If she’s trampling out the vintage where the grapes of wrath are stored, you can’t say she hasn’t earned the right. She hit the screen when she was 14, a little girl named Suzanne Burce from Portland, Ore., whose father ran a doughnut shop. She was a child soprano with a two-and-a-half octave range who won an MGM contract when she sang an aria from Carmen for Norma Shearer. Her first film was Song of the Open Road , an insipid piece of fluff in which she played a rich little girl movie star who ran away from home and joined a group of itinerant tomato pickers. Her character’s name was Jane Powell, and it stuck. Only the stardust didn’t rub off. “People are always fascinated by the so-called golden age of musicals, but it wasn’t all that great. Everything was glazed. Those movies didn’t reflect reality,” she said. “I was at MGM for 11 years and nobody ever let me play anything but teenagers. I was 25 years old with kids of my own and it was getting ridiculous. Publicity was froth. Everything you said was monitored. With me, they didn’t have to worry. I never had anything to say, anyway. It was hard work, I had no friends, no social interaction with people my age and the isolation was tough. But I had to support my family, so I did what I was told and had no other choice.
“I wanted to go to college. My mother said ‘Why? You already have a job!’ So my only education was three hours a day on the set with Margaret O’Brien and Elizabeth Taylor,” she recalled. “But we never met in the commissary or talked girl talk. I never went to sleepover parties or football games or did any of the things my friends back in Portland were doing. If I had a hiatus, they sent me to New York to sing six shows a day at the Capitol Theater, and that was my vacation. I made a great deal of money but I never got to spend it. My mother took everything. I don’t know what she did with it. Probably hid it under the mattress. After that, my first husband took half of everything I made. Everyone wanted to keep me young. I didn’t even know anything about sex until I was 21. I was forced to live up to an image, and the only advice I ever got in acting was, ‘Stay as sweet as you are and never change.’ If I never grew as an actress, it’s because no one ever taught me how.”
In retrospect, she considers the filmmakers she worked with as nothing more than traffic directors. “Of all the films I made, Royal Wedding and Seven Brides for Seven Brothers were the only two you could call classics. I can’t even remember what my last film was at MGM. Women stop me on the bus and tell me they loved my movies and they still have Jane Powell paper dolls and coloring books and I think, ‘How nice, but they must be talking about someone else.’ I never knew those things existed. MGM put them out and I never got any money from anything. I never even saw them. My whole life seems to have happened to somebody else. I just wish I could have been around to enjoy it. None of it sunk in. It was just a job and I was a fly on the wall watching it happen, and a fly doesn’t have any feelings.”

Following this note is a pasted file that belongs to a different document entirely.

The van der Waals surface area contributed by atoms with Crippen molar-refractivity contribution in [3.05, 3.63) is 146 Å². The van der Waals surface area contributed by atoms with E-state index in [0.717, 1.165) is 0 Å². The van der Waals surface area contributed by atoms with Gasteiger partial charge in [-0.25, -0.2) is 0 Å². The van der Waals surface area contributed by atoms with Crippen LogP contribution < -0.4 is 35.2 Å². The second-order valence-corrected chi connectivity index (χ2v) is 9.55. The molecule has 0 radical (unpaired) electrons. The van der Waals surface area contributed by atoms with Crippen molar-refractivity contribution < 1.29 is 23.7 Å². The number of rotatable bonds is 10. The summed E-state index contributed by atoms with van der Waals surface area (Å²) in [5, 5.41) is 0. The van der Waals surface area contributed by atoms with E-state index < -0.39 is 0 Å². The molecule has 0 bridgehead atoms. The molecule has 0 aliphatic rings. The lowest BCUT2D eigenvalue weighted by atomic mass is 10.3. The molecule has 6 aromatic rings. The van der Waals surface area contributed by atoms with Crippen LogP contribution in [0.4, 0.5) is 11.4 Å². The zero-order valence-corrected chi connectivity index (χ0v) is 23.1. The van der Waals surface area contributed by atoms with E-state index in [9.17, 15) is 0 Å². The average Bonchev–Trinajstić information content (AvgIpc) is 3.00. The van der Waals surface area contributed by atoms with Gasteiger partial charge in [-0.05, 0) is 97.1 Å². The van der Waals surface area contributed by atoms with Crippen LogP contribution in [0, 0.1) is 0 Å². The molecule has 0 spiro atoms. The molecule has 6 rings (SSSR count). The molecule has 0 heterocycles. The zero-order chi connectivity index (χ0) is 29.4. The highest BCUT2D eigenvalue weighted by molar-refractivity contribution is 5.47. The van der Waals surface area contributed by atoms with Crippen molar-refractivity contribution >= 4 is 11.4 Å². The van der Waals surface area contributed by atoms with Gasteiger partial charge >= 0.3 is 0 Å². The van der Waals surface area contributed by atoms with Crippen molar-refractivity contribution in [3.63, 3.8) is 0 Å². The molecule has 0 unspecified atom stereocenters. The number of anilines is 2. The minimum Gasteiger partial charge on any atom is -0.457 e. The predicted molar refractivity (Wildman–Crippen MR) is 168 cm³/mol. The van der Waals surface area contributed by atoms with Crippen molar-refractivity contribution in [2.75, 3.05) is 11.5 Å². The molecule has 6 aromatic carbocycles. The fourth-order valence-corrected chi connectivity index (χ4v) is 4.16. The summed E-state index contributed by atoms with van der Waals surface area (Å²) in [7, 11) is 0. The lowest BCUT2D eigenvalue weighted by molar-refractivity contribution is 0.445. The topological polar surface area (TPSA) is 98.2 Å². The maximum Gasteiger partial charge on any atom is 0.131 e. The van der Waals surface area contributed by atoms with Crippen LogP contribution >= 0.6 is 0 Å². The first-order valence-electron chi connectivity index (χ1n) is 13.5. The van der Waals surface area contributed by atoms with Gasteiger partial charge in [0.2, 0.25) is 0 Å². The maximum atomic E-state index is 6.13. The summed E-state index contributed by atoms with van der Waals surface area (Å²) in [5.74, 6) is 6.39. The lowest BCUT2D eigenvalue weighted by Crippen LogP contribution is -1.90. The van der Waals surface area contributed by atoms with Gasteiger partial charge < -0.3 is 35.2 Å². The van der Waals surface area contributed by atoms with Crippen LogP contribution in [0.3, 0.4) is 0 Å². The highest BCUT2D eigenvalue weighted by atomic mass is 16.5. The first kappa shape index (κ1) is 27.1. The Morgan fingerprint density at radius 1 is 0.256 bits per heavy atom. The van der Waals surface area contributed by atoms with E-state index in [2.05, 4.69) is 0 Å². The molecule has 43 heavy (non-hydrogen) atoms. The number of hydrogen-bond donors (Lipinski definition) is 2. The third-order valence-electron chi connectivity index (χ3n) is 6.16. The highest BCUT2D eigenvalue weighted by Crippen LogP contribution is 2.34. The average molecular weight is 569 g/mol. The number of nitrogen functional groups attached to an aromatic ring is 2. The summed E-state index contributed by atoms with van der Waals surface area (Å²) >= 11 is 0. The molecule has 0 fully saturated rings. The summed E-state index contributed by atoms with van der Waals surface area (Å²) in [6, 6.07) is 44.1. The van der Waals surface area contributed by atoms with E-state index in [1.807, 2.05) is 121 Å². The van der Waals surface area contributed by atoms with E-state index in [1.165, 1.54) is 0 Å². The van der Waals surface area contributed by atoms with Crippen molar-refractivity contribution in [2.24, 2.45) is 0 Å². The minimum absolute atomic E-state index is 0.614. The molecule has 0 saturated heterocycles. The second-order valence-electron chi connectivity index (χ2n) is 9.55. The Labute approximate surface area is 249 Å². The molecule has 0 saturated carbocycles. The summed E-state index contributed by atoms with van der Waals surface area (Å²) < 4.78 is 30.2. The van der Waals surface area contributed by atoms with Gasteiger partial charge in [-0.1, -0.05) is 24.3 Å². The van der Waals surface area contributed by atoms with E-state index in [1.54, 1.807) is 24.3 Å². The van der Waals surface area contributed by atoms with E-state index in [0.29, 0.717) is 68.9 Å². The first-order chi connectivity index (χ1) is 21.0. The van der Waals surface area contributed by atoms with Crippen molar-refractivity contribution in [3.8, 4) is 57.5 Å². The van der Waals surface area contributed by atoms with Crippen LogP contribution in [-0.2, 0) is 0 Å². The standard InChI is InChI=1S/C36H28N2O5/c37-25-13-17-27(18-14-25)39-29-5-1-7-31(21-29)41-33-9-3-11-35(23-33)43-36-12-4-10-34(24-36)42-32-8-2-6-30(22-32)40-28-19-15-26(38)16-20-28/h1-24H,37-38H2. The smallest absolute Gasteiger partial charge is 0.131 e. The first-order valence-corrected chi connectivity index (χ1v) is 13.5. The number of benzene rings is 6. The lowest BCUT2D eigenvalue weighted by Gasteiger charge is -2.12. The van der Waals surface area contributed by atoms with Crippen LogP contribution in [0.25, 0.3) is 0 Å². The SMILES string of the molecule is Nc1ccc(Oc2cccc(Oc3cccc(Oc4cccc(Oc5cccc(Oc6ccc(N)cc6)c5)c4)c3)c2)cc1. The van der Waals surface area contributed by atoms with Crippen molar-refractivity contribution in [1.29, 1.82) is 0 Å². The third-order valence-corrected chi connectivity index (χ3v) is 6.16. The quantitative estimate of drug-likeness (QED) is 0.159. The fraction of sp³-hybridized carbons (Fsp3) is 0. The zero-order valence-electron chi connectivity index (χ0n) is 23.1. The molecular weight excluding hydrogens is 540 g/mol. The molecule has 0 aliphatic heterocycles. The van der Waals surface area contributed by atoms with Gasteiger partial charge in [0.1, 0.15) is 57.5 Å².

When did she quit the movies? “When they stopped asking me,” she said, laughing openly. “I didn’t quit movies. Movies quit me. Nobody wanted me. Musicals were finished and they never gave me anything else to do. I was 25 when I left MGM and it was the first time I had nobody to protect me. I didn’t know anything about decisions or agents or income taxes. And the rejection hurt more than anything in the world.”
When the MGM-musical era ended, its stars were like prize purebred Abyssinians suddenly dumped out of a sack in the middle of the desert and left to fend for themselves. “It was a shock.… And it was scary. I did summer stock, commercials, TV, but that was considered slumming. At MGM we weren’t even allowed to be photographed in front of a TV set. That was a terrible time in my life.”
She got a few grownup parts in movies; they were dreadful. She played a South Seas cannibal in a black wig in Enchanted Island , a low-budget horror based on Herman Melville’s Typee : “I did it because they promised me a death scene, then they took it out because they said, ‘Jane Powell cannot die.’ The film was so bad the director, Allan Dwan, would tear pages out of the script after each scene and throw them over his shoulder.” Then she played Hedy Lamarr’s neurotic, oversexed daughter in a thing called Female Animal : “At last I got to play a sexpot, but it was so bad I never saw it. Nobody did. It was the first time in my career I ever felt animosity or jealousy from another actress. Hedy didn’t want to play anybody’s mother. She was the worst person I ever worked with and the whole thing was just miserable. After that, I just gave up on movies.”
Singing, too. “My voice is not what it used to be. I can’t hit the high notes and I won’t be second-rate. It happens to 99 percent of all singers, but with women the hormones change and you have to lower your keys,” she said. “You also have to stay in condition like an athlete, and I don’t want life to become a regimen. I did it for 20 years and it no longer brings me joy. I know too many singers who should have stopped making fools of themselves 25 years ago.”
In Avow , she doesn’t have to sing a single note. “It’s the first time in my life a director has said anything to me besides, ‘Just be Jane Powell.’ I’ve signed for three months and then we’ll see what happens. I have no future plans. I have everything I’ve ever wanted in life and more-a wonderful marriage, a beautiful home, perfect health. I’ve worked all my life to be a normal person, and why give it up? I never thought I was a star of any importance. That may have been my salvation. Even now, audience applause is something I cannot hear. I think it’s for somebody else. I have other priorities. At 71, I’m learning to enjoy Jane Powell for the first time in my life.”
The old days may be dead, but she can’t fool me. Jane Powell winks, and the smile is still Technicolor.